Latest Article|September 3, 2020|Free::
Making Grown Men Cry Since 1992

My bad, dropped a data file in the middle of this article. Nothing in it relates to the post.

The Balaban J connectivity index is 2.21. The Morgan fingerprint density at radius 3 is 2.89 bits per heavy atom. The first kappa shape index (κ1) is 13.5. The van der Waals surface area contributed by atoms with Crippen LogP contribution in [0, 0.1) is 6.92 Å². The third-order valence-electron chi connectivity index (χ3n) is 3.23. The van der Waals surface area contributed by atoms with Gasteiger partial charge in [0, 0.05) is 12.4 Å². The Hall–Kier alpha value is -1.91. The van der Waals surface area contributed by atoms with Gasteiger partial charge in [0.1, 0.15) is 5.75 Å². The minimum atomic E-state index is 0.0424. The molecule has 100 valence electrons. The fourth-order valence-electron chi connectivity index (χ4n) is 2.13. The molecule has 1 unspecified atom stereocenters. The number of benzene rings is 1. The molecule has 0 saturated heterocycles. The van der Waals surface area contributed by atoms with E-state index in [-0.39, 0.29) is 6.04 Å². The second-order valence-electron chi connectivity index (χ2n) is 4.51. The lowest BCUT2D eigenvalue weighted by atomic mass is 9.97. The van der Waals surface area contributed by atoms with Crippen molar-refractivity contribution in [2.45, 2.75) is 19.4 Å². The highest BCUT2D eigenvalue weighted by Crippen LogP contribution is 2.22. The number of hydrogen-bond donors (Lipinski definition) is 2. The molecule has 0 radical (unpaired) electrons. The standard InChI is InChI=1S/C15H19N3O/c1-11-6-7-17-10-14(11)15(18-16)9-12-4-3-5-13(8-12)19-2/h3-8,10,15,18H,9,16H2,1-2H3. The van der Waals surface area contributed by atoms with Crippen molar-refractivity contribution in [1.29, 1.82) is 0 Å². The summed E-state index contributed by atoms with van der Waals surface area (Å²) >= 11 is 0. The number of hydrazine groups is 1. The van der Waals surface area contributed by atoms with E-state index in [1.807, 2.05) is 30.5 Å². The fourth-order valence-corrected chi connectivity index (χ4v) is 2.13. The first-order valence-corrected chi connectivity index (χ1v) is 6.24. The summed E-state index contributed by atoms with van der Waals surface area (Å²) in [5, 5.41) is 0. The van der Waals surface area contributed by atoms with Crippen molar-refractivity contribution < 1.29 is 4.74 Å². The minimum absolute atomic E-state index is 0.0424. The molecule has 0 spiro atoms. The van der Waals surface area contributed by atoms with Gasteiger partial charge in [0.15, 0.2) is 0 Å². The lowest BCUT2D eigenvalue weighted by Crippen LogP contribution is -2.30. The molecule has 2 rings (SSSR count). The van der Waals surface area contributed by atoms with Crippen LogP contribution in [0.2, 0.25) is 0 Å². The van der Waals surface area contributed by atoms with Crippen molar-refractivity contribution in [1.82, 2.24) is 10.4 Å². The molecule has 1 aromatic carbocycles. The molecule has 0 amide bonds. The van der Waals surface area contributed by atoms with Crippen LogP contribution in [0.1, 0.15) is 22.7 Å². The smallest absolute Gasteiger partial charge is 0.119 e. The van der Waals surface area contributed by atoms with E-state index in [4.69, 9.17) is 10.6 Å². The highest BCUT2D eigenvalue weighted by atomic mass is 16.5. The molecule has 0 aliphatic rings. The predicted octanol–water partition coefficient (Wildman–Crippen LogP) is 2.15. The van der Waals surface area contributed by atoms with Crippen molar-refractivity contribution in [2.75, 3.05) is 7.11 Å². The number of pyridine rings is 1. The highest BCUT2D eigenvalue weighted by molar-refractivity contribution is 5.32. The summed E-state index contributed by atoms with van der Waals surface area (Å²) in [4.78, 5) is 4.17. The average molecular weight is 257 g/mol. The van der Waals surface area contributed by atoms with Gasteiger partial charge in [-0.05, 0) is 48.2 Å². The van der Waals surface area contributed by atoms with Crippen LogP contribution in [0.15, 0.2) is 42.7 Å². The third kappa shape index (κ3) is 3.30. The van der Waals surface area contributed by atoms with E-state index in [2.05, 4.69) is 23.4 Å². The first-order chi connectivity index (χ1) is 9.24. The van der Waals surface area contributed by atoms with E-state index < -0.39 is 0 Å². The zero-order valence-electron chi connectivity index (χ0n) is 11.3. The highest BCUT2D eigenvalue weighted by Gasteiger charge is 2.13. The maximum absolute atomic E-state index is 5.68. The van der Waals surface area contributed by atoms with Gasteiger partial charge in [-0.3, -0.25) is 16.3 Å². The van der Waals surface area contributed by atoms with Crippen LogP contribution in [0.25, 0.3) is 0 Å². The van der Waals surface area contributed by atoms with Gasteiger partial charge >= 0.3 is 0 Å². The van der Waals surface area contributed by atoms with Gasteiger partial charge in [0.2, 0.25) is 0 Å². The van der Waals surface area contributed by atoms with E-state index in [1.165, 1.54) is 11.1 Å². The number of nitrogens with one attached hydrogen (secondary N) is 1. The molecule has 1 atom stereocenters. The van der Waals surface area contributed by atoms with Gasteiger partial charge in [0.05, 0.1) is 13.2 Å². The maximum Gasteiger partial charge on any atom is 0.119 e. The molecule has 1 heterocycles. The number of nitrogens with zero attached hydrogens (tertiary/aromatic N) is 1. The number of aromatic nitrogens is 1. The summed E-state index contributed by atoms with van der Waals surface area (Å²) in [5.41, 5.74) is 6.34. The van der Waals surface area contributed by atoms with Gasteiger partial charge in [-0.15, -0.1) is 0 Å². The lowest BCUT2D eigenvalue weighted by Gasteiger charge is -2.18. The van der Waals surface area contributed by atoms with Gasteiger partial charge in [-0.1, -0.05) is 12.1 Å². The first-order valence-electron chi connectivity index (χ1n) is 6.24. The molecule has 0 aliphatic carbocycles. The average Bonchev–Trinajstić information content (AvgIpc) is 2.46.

After finishing up the volume one trade paperback of this currently running Image series, I was instantly reminded of something Captain Spaulding said in House of 1,000 Corpses: “Do you like blood, violence and freaks of nature?” If you are aware of the line—and even more so if it appeals to you—then you should be reading Spread. Spread is a perfect mix of science fiction and horror in comic book form. By taking themes reminiscent of John Carpenter’s The Thing and mixing in classic horror elements (gore, cannibalism, extreme violence) the series manages to be intense and for that reason, engaging. Justin Jordan has crafted a very relaxed narrative that maintains levity in what would otherwise be a stark and horrific book. Jordan creates a wealth of compelling characters in the first arc too, giving them all unique voices, motivations and quirks. Equally compelling is the art of Kyle Strahm, which is alternately kinetic and precise, contributing to a compulsively readable whole.The book centers around a lone man named No and his quest to keep the child known as Hope alive. The first arc offers a very well thought-out look at the settings and characters the book hopes to explore in the future. It also manages to incorporate a very fun vibe similar to that of the manga Lone Wolf and Cub which many people will recognize and enjoy. Even with the vast auxiliary cast of the story we are made aware that No and Hope are the focal points.While reading the book I couldn’t help but feel a connection to classic horror comics of the ’80s. It left me wanting to go back and read early Deadworld comics when Vince Locke was handling the art (famous for his Cannibal Corpse album covers). Like Locke before him, Strahm manages to evoke fear by illustrating the details of violence. He blatantly proclaims a love of gore in the foreword of the first volume, saying he hopes it will make you cringe as well as chuckle—a theme that seems to run throughout the title’s first volume. The way Strahm manages to convey the consuming fear and daunting scope of the apocalyptic organism known as the Spread is a feat few others would be able to handle or execute so well.With a mix of manga-style tendrils and what can only be thought of as raw meat, Spread does exactly as its namesake suggests—pulses its way through the landscapes of the book. Spread is a rush that shouldn’t be missed. If you are sitting around waiting for the next big thing in horror, it’s here and it’s spreading.